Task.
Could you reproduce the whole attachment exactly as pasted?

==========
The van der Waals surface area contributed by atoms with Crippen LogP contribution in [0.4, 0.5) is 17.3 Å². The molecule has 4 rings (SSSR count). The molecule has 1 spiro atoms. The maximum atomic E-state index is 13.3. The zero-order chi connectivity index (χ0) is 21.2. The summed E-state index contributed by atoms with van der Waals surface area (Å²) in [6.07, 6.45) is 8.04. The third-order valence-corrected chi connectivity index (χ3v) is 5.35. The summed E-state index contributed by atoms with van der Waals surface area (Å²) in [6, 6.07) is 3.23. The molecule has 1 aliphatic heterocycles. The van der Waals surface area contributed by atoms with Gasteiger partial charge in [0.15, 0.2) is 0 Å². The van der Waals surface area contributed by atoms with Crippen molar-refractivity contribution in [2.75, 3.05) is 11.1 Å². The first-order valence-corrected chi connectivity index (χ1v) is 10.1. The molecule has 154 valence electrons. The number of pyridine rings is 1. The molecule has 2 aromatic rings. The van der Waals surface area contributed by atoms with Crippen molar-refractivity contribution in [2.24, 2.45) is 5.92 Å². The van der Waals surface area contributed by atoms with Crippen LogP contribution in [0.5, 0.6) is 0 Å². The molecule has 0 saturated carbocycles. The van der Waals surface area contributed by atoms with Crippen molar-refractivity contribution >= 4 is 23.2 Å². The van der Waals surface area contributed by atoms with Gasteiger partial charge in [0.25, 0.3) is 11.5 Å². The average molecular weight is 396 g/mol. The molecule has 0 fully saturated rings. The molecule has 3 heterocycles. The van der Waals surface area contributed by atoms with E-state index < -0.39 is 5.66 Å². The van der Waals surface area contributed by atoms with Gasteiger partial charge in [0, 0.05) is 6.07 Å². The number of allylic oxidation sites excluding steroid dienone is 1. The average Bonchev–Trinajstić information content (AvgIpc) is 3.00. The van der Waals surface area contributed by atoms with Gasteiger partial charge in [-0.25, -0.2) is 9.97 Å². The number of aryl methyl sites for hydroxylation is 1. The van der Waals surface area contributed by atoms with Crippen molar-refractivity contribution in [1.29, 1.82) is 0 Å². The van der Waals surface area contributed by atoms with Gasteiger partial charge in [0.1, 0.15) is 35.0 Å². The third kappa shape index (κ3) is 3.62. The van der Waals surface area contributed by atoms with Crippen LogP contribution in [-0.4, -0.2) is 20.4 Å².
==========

The van der Waals surface area contributed by atoms with Crippen LogP contribution in [0.4, 0.5) is 17.3 Å². The molecule has 4 rings (SSSR count). The molecule has 1 spiro atoms. The maximum atomic E-state index is 13.3. The zero-order chi connectivity index (χ0) is 21.2. The summed E-state index contributed by atoms with van der Waals surface area (Å²) in [6.07, 6.45) is 8.04. The third-order valence-corrected chi connectivity index (χ3v) is 5.35. The summed E-state index contributed by atoms with van der Waals surface area (Å²) in [6, 6.07) is 3.23. The molecule has 1 aliphatic heterocycles. The van der Waals surface area contributed by atoms with Gasteiger partial charge in [0.15, 0.2) is 0 Å². The van der Waals surface area contributed by atoms with Crippen molar-refractivity contribution in [2.75, 3.05) is 11.1 Å². The first-order valence-corrected chi connectivity index (χ1v) is 10.1. The molecule has 154 valence electrons. The number of pyridine rings is 1. The molecule has 2 aromatic rings. The van der Waals surface area contributed by atoms with Crippen molar-refractivity contribution in [2.24, 2.45) is 5.92 Å². The van der Waals surface area contributed by atoms with Crippen LogP contribution in [0.5, 0.6) is 0 Å². The molecule has 0 saturated carbocycles. The van der Waals surface area contributed by atoms with Crippen molar-refractivity contribution >= 4 is 23.2 Å². The van der Waals surface area contributed by atoms with Gasteiger partial charge in [0.25, 0.3) is 11.5 Å². The average molecular weight is 396 g/mol. The molecule has 0 fully saturated rings. The molecule has 3 heterocycles. The van der Waals surface area contributed by atoms with E-state index < -0.39 is 5.66 Å². The van der Waals surface area contributed by atoms with Gasteiger partial charge in [0, 0.05) is 6.07 Å². The number of allylic oxidation sites excluding steroid dienone is 1. The average Bonchev–Trinajstić information content (AvgIpc) is 3.00. The van der Waals surface area contributed by atoms with Gasteiger partial charge in [-0.25, -0.2) is 9.97 Å². The number of aryl methyl sites for hydroxylation is 1. The van der Waals surface area contributed by atoms with Crippen molar-refractivity contribution in [1.29, 1.82) is 0 Å². The van der Waals surface area contributed by atoms with Gasteiger partial charge in [0.1, 0.15) is 35.0 Å². The third kappa shape index (κ3) is 3.62. The van der Waals surface area contributed by atoms with Crippen LogP contribution in [-0.4, -0.2) is 20.4 Å².